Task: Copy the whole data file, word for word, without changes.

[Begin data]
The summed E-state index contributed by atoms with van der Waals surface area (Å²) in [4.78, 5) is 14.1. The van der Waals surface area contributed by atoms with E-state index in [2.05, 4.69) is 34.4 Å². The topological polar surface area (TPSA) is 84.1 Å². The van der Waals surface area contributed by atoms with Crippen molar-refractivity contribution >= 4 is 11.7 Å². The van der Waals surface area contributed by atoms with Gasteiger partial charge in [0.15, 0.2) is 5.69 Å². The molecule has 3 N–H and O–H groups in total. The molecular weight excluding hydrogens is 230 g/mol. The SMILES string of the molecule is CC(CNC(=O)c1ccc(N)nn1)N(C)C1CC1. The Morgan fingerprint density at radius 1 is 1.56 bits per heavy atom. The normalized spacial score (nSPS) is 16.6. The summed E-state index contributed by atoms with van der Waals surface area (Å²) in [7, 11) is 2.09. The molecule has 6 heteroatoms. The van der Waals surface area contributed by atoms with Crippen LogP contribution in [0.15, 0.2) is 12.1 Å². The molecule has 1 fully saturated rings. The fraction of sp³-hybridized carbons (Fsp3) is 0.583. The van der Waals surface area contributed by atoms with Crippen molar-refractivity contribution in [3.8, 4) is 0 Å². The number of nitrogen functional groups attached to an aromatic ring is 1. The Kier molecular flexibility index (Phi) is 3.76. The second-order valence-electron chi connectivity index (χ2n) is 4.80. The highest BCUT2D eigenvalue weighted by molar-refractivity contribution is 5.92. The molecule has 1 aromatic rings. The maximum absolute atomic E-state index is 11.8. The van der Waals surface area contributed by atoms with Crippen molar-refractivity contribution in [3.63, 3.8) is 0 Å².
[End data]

The summed E-state index contributed by atoms with van der Waals surface area (Å²) in [4.78, 5) is 14.1. The van der Waals surface area contributed by atoms with E-state index in [2.05, 4.69) is 34.4 Å². The topological polar surface area (TPSA) is 84.1 Å². The van der Waals surface area contributed by atoms with Crippen molar-refractivity contribution >= 4 is 11.7 Å². The van der Waals surface area contributed by atoms with Gasteiger partial charge in [0.15, 0.2) is 5.69 Å². The molecule has 3 N–H and O–H groups in total. The molecular weight excluding hydrogens is 230 g/mol. The SMILES string of the molecule is CC(CNC(=O)c1ccc(N)nn1)N(C)C1CC1. The Morgan fingerprint density at radius 1 is 1.56 bits per heavy atom. The normalized spacial score (nSPS) is 16.6. The summed E-state index contributed by atoms with van der Waals surface area (Å²) in [7, 11) is 2.09. The molecule has 6 heteroatoms. The van der Waals surface area contributed by atoms with Crippen LogP contribution in [0.15, 0.2) is 12.1 Å². The molecule has 1 fully saturated rings. The fraction of sp³-hybridized carbons (Fsp3) is 0.583. The van der Waals surface area contributed by atoms with Crippen molar-refractivity contribution in [3.8, 4) is 0 Å². The number of nitrogen functional groups attached to an aromatic ring is 1. The Kier molecular flexibility index (Phi) is 3.76. The second-order valence-electron chi connectivity index (χ2n) is 4.80. The highest BCUT2D eigenvalue weighted by molar-refractivity contribution is 5.92. The molecule has 1 aromatic rings. The maximum absolute atomic E-state index is 11.8. The van der Waals surface area contributed by atoms with Crippen molar-refractivity contribution in [3.63, 3.8) is 0 Å².